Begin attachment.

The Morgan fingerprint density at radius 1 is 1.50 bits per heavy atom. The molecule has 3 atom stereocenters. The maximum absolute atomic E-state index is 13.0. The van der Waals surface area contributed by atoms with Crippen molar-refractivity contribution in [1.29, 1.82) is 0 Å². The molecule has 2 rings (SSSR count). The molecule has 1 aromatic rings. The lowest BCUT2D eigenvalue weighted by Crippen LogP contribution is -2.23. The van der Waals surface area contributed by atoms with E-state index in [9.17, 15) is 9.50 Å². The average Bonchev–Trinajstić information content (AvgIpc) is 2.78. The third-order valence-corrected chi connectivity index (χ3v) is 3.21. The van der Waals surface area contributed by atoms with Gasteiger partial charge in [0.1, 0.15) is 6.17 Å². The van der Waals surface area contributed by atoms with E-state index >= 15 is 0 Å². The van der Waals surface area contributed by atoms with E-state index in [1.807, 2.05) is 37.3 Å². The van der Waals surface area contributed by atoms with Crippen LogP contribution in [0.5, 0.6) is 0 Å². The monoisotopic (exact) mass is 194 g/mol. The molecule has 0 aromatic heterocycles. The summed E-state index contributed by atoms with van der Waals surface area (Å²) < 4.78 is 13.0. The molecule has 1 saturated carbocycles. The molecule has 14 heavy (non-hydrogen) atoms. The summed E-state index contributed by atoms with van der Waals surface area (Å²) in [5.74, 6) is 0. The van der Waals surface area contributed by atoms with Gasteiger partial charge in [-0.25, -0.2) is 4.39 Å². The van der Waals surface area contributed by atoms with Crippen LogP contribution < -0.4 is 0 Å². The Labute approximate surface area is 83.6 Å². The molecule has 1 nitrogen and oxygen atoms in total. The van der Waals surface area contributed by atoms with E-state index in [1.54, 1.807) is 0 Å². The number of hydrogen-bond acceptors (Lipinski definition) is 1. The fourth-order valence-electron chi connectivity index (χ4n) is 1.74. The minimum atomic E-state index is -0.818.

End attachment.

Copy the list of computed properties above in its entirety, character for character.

The Morgan fingerprint density at radius 1 is 1.50 bits per heavy atom. The molecule has 3 atom stereocenters. The maximum absolute atomic E-state index is 13.0. The van der Waals surface area contributed by atoms with Crippen molar-refractivity contribution in [1.29, 1.82) is 0 Å². The molecule has 2 rings (SSSR count). The molecule has 1 aromatic rings. The lowest BCUT2D eigenvalue weighted by Crippen LogP contribution is -2.23. The van der Waals surface area contributed by atoms with E-state index in [9.17, 15) is 9.50 Å². The average Bonchev–Trinajstić information content (AvgIpc) is 2.78. The third-order valence-corrected chi connectivity index (χ3v) is 3.21. The van der Waals surface area contributed by atoms with Gasteiger partial charge in [0.1, 0.15) is 6.17 Å². The van der Waals surface area contributed by atoms with E-state index >= 15 is 0 Å². The van der Waals surface area contributed by atoms with E-state index in [1.807, 2.05) is 37.3 Å². The van der Waals surface area contributed by atoms with Crippen LogP contribution in [0.5, 0.6) is 0 Å². The monoisotopic (exact) mass is 194 g/mol. The molecule has 0 aromatic heterocycles. The summed E-state index contributed by atoms with van der Waals surface area (Å²) < 4.78 is 13.0. The molecule has 1 saturated carbocycles. The molecule has 14 heavy (non-hydrogen) atoms. The summed E-state index contributed by atoms with van der Waals surface area (Å²) in [5.74, 6) is 0. The van der Waals surface area contributed by atoms with Gasteiger partial charge in [-0.25, -0.2) is 4.39 Å². The van der Waals surface area contributed by atoms with Crippen LogP contribution < -0.4 is 0 Å². The Labute approximate surface area is 83.6 Å². The molecule has 1 nitrogen and oxygen atoms in total. The van der Waals surface area contributed by atoms with E-state index in [1.54, 1.807) is 0 Å². The number of hydrogen-bond acceptors (Lipinski definition) is 1. The fourth-order valence-electron chi connectivity index (χ4n) is 1.74. The minimum atomic E-state index is -0.818.